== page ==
Teaching Stories

Connecting cohorts in a disconnected world

When you look back at your time in university, what is it you remember most? You have probably merged a lot of the lectures and seminars into a blurry montage of sitting at a desk with your laptop (or pen and paper!) out, taking notes. But for most people, the majority of what they remember is everything around the formal structure of their course – the trips to the library, camaraderie with your fellow students, social events, field trips – the elements that, for the most part, have been taken away from our students over the last year.

Joe Williams, a lecturer in the School of Geographical Sciences, recognised this and decided to try and recreate as much of this as possible for his two PGT tutor groups. As their programmes were only a year long, their experience of the course was almost entirely online. To add to this, many of the students were new to Bristol had no personal connections in the city. Creating a sense of connectedness in a world where we were physically separated was essential if these students were to have a positive experience at the University and on their programme.

At the start of the year (when the Rule of Six was in place) Joe invited his students to join him for a Weird Bristol walk around the city, both as an opportunity for them to get to know the area and each other. Following the success of this event, Joe went on to host an evening social via Zoom – another chance for his students to connect in an informal environment where they may not have chance to. Although the event was not attended by all students, it allowed those seeking to develop friendships with their cohort to do.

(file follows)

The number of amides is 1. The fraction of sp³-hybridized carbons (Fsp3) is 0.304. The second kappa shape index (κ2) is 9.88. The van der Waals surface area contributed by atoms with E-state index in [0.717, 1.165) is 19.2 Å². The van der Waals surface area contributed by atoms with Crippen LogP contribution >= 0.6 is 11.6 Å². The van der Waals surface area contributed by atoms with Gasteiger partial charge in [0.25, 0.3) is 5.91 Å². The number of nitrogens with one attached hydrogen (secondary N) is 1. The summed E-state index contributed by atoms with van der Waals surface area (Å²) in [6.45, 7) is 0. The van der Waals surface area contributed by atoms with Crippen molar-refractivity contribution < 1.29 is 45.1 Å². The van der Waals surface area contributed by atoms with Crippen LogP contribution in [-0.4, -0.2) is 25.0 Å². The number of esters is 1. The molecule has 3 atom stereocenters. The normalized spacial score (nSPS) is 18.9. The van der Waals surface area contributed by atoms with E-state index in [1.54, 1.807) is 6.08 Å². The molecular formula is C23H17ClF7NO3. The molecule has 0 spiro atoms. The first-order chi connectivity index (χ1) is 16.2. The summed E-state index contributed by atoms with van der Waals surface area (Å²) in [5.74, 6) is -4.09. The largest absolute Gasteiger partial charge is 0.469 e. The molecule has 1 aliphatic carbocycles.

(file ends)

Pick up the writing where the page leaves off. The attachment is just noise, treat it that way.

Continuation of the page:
For the rest of the year, Joe set up (but did not always attend) a Wednesday ‘coffee morning’ via Zoom, and students regularly attended to discuss both things on their course and outside of the University. These events together ensured that students had at least a weekly opportunity to connect with someone in a similar position to themselves – a postgraduate student studying Geography remotely, sharing experiences and reminding them that they are not alone during the difficult nature of this year.

None of these initiatives were costly or took a large amount of time to set up but brought a huge amount of value to the students. Joe hopes to continue the walks around Bristol next year as it has proved a great way for the students to get to know each other in a neutral setting.

Joe has been nominated for the Outstanding Personal Tutor award for the 2021 Bristol Teaching Awards for his work he has done this year – we wish him good luck for the Awards!

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